Meanwhile, it appears that Cpl Shalit may have been wounded in the original fire-fight which saw his comrades killed and himself captured. The Palestinian deputy minister of prisoner affairs said on Saturday that he (Shalit) has received medical treatment for his wounds and is in stable condition.  Otherwise, there is no news of Shalit and his whereabouts.

         On the ‘front’, a second Palestinian rocket has hit the southern Israeli city of Ashkelon . Though both rockets missed buildings and caused no damage,  they brought Ashkelon within range of Hamas rocketeers, - a new development, which has caused the Israeli military to re-enter previously evacuated Jewish settlements in northern Gaza, thereby hoping to create a buffer zone and keep militants who fire rockets at Israeli towns further from the border.


      L. NWO DIARY


      BERLIN. The Soccer World Cup is nearing its grand finale, which will be contested without the host country, - to the utter dismay of millions of German soccer enthusiasts. France and Italy went through to the end game in the German capital on the 9th of this month after beating Portugal andGermany respectively.


      DUSSELDORF .  German prosecutors are now also investigating allegations of corruption and possible kickbacks around black-ruled South Africa ’s so-called arms deal scandal. The German investigation centres on the sale of warships to South Africa by a German shipbuilding consortium. Top ANC/Communist politicians and apparatchiks including President Thabo Mbeki, his Deputy Jacob Zuma and ministers and other ANC/Communist party bigwigs are implicated in the scandal, which has become a running sore on the back of the ruling alliance. So far, Mbeki himself has refused to answer official questions around his own involvement during discussions with a French firm. Zuma, on the other hand, has been charged and will stand trial shortly, - cynics say because he has not only become expendable, but dangerous to the ruling clique as a candidate to the Azanian presidency.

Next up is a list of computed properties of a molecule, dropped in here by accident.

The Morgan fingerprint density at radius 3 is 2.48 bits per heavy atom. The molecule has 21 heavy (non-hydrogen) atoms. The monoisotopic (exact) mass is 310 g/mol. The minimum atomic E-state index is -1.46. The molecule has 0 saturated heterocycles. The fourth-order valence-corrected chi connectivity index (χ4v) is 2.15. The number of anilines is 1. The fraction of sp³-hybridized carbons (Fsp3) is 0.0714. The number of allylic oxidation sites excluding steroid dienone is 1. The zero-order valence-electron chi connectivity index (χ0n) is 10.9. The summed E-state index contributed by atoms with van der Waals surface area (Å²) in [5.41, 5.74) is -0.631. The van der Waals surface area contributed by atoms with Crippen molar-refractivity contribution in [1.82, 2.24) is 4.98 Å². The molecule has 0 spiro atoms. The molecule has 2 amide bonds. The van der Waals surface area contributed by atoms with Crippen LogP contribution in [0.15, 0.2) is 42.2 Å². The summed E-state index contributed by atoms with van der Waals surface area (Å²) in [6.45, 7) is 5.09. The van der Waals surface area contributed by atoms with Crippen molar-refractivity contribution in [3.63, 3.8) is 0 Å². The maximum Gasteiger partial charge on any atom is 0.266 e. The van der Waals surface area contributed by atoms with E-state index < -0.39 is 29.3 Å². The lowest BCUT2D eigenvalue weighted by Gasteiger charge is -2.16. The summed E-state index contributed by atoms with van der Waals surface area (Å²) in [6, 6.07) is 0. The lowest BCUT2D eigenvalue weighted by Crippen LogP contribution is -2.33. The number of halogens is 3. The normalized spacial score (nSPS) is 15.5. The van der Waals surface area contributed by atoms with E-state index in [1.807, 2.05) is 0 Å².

A report appearing in the German news magazine Der Spiegel  reveals that it is suspected that €15m had been paid in bribes and then concealed in the shipbuilders' accounts as "expenses"  in the purchase of the four corvettes for coastal protection by the ruling ANC/Communist regime in 1999 deal. When asked for comment by Deutsche Presse-Agentur, Dusseldorf prosecutions spokesperson Peter Lichtenberg said: "We are conducting an inquiry." He declined to disclose more, saying this might harm the inquiry.

            The Thyssen group led the consortium that won the contract to build the vessels, which had been designed in Hamburg . According to reports, most European firms accept as ‘normal’ the practice of having to pay bribes to politicians when dealing with black African states. The magazine said there had been a co-ordinated June 19 raid on the offices of consortium partners Blohm and Voss in Hamburg , HDW in the Baltic port of Kiel , Thyssen Rheinstahl Technik and MAN Ferrostaal in the western city of Essen . Possible charges include bribery and tax evasion.


      LIEGE. The Belgian girl abducted and killed with her step-sister has been laid to rest in the city of Liege . Nathalie Mahy, 10, was raped and strangled after being seized from a street party on 9 June. The funeral of her step-sister Stacy Lemmens, who was also strangled, attracted huge publicity. A convicted Arab paedophile, Abdellah Ait Oud, 39,  is being held on suspicion of killing the girls. He denies any involvement. But reports say he was seen near Stacy Lemmens, who is seven, and Nathalie Mahy, 10, before they disappeared. And in 1995 he was sentenced to five years in jail, including one suspended, for the rape of his 14-year-old niece. In April 2001 he was rearrested for the rape and kidnap while on parole of another 14-year-old girl, according to the Belgian RTBF news website. He was declared mentally unstable and detained, but last December he was released, as the authorities were satisfied that he had been "cured".

           Belgium was deeply shocked by the Marc Dutroux paedophile case, in which two girls from Liege disappeared in June 1995. Their bodies were not found until a year later - in Dutroux's garden. In 2004 Dutroux was found guilty of leading a gang that kidnapped and raped six girls in the mid-1990s, leading to the deaths of four of them.